The Rev. Dana Prom Smith, S.T.D., Ph.D. (January 3, 2007)
Aside from refreshing composters, winter gardening begins with seed catalogues which are akin to horticultural travel brochures, something like an imaginary gustatory world tour. Beginning with one of the sources of our civilization, the Thessaloniki tomato (Lycopersicon esculentum) appears smack dab in the middle of Baker Creek Heirloom Seeds (www.rareseeds.com). The ancient Greeks didn’t have tomatoes because they came from the Incas of Peru by way of the Spanish Conquistadores. The Thessaloniki tomato, a favorite of Tickaboo Ranch’s Diane Scantlebury, is a fit for the High Country, being an early producer. A good companion for the Thessaloniki tomato is Greek oregano (Origanum vulgare.) They bring out the best in each other. By the way, Thomas Cahill’s Sailing the Wine-Dark Sea, an excellent retelling of the story of the ancient Greeks, is an delightful accompaniment to the Thessaloniki tomato.
Other tomatoes in a world-tour would certainly include that czar of all Siberians, the Galina tomato (Lycopersicon lycopersicum), a golden cherry of subtle and complex taste. It, too, is an early riser and an abundant producer. Happily, one doesn’t have to take the Trans- Siberian Railway at $2,000.00 a head or spend time in Aleksandr Solzhenitsyn’s Gulag Archipelago to enjoy the many Siberian tomatoes that are good fits for the High Country. The seeds are available down in Cornville at Bill McDorman’s www.seedstrust.com.
After some time in Siberia, it would be pleasant to visit sunny Tuscany and fetch some seeds of Cavalo Nero or Tuscan kale (Brassica
oleracea.) De-stemmed, chopped, blanched, and pressed dry, it is great in soups and as a side dish sauteed in olive oil with raisins and roasted pine nuts, Tuscan kale seeds can be found at www.nicholsgardennursery.com. Tuscany is the birthplace of the Renaissance. When dining on Cavalo Nero, one is also dining with Leonardo da Vinci, Michelangelo, and Dante. When preparing to dine on Tuscan kale with the Mona Lisa, a good read is Sigmund Freud’s fascinating analyisis in his book Da Vinci.
Not to be outdone, Dwarf Blue Curled Scotch brings to mind Adam Smith, John Knox, Rob Roy, David Hume, and, of course, Rabbie Burns, as the Scots call him, with his poems “To a Mouse,” “To a Louse”, “A Red, Red Rose,” and “Auld Lang Syne.” Not a bad set of dining companions if they weren’t eating haggis, the national dish of Scotland. Oatmeal mixed with sheep entrails and suet and boiled in a sheep’s stomach, haggis can only be eaten when washed down with vast draughts Scotch.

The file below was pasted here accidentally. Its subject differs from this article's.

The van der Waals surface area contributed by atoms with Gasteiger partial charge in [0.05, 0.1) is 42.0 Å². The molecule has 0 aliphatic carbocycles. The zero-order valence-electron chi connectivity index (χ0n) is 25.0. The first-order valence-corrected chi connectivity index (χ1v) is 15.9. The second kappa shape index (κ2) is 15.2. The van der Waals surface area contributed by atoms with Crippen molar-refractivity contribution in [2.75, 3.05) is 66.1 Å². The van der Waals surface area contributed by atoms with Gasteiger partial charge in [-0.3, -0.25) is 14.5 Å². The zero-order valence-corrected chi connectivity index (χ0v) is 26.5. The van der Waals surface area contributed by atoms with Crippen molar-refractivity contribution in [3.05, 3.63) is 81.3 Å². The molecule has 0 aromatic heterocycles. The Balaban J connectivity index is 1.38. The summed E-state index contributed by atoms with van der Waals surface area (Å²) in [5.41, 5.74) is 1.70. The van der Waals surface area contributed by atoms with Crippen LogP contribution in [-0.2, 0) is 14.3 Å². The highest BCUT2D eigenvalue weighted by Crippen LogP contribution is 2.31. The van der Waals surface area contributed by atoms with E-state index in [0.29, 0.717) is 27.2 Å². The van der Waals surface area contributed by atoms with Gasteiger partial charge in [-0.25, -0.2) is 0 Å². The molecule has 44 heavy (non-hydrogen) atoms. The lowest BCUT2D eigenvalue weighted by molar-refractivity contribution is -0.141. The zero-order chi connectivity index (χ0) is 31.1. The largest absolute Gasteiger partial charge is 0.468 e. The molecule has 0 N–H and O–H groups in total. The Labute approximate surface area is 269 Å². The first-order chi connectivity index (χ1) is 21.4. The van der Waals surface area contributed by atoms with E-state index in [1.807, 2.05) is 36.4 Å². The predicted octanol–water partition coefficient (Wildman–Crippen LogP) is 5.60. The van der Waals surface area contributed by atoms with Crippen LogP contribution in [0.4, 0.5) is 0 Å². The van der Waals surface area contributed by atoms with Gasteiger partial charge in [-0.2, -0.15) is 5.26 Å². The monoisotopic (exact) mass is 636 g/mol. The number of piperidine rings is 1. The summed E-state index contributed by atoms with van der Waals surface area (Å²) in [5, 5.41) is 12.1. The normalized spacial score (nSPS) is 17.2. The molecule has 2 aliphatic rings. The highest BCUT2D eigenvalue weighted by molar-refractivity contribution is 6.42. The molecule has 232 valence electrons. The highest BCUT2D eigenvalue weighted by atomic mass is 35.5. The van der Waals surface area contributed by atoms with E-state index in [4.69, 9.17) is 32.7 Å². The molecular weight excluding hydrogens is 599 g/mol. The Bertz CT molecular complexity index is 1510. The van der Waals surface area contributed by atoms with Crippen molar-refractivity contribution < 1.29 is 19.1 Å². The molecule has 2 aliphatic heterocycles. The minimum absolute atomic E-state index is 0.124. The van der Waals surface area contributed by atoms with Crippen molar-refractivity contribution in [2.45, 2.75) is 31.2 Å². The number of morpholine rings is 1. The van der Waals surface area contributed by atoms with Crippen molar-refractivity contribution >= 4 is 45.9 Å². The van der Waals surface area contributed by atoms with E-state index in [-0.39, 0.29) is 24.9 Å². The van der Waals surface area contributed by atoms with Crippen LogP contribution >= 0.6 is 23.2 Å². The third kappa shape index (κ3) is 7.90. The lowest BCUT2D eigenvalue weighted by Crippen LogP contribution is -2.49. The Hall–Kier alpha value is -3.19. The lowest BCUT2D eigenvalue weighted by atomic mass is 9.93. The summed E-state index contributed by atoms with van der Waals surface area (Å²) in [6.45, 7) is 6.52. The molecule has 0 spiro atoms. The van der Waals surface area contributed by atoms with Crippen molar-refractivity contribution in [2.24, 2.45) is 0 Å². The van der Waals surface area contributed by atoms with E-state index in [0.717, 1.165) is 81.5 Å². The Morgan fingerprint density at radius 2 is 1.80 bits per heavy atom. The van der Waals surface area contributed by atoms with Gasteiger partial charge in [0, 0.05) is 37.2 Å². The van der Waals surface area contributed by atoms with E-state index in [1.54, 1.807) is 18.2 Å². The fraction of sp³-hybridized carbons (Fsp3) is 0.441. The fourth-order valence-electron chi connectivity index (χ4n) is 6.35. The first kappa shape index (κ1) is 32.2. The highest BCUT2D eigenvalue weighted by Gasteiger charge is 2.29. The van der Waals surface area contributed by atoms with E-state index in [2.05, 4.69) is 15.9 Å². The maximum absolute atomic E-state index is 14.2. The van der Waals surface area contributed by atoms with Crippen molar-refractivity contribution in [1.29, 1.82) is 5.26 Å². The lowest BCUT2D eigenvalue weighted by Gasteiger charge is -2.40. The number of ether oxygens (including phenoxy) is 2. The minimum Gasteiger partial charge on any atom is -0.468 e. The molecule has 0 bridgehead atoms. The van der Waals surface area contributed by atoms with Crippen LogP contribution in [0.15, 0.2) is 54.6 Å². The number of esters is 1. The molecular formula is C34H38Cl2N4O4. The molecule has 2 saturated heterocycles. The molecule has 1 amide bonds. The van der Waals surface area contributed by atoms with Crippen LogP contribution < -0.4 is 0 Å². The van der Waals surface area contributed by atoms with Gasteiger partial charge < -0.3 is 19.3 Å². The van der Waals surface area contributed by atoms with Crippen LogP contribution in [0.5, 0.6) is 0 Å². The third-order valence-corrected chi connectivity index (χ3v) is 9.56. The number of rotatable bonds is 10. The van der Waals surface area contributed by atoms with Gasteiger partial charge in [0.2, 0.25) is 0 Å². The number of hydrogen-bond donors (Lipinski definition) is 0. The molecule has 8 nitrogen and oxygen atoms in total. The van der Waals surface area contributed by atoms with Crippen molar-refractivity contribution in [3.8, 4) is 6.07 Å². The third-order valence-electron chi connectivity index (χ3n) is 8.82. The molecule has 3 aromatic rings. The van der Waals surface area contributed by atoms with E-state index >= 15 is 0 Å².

Giant Walking Stick Kale, a Portuguese favorite, also from nicholsgardennursery.com, is a treat for children because it grows tall and walking sticks can be fashioned from the stalk. Strolling through the countryside, sporting a Portuguese kale walking stick, would be a treat alongside Prince Henry the Navigator, Vasco da Gama, and the Duke of Albuquerque. At least, one wouldn’t get lost with Prince Henry the Navigator as a guide.
Any return trip to Italy is well-worthwhile, especially a trip to Genoa and Genovese basil which actually comes from Asia, Africa, and India. The Genovese were great mariners, such as Christoforo Colombo and Andrea Doria, which means that they brought back herbs to Genoa from all over the world and along with tomatoes from the Incas. Johnny’s Selected Seeds (http://www.johnnyseeds.com/) offers a wide variety of basil in addition to Genovese basil. The Red Rubin basil (Ocimum basilicum) is a rich, dark purple and highly prized by Diane Scantlebury.
Any travelogue isn’t complete without a visit to Merrie Olde England and the Bull’s Blood beet (Beta vulgaris.) A British heirloom, seeds can be obtained from Seed Savers Exchange (http://www.seedsavers.com/). Bull’s Blood does double gastronomic duty with its dark purple leaves and sweet, dark roots. It is a beet lover’s beet and would be fit for dinner with either Winston Churchill or William Shakespeare.
Bon voyage et bon camarade.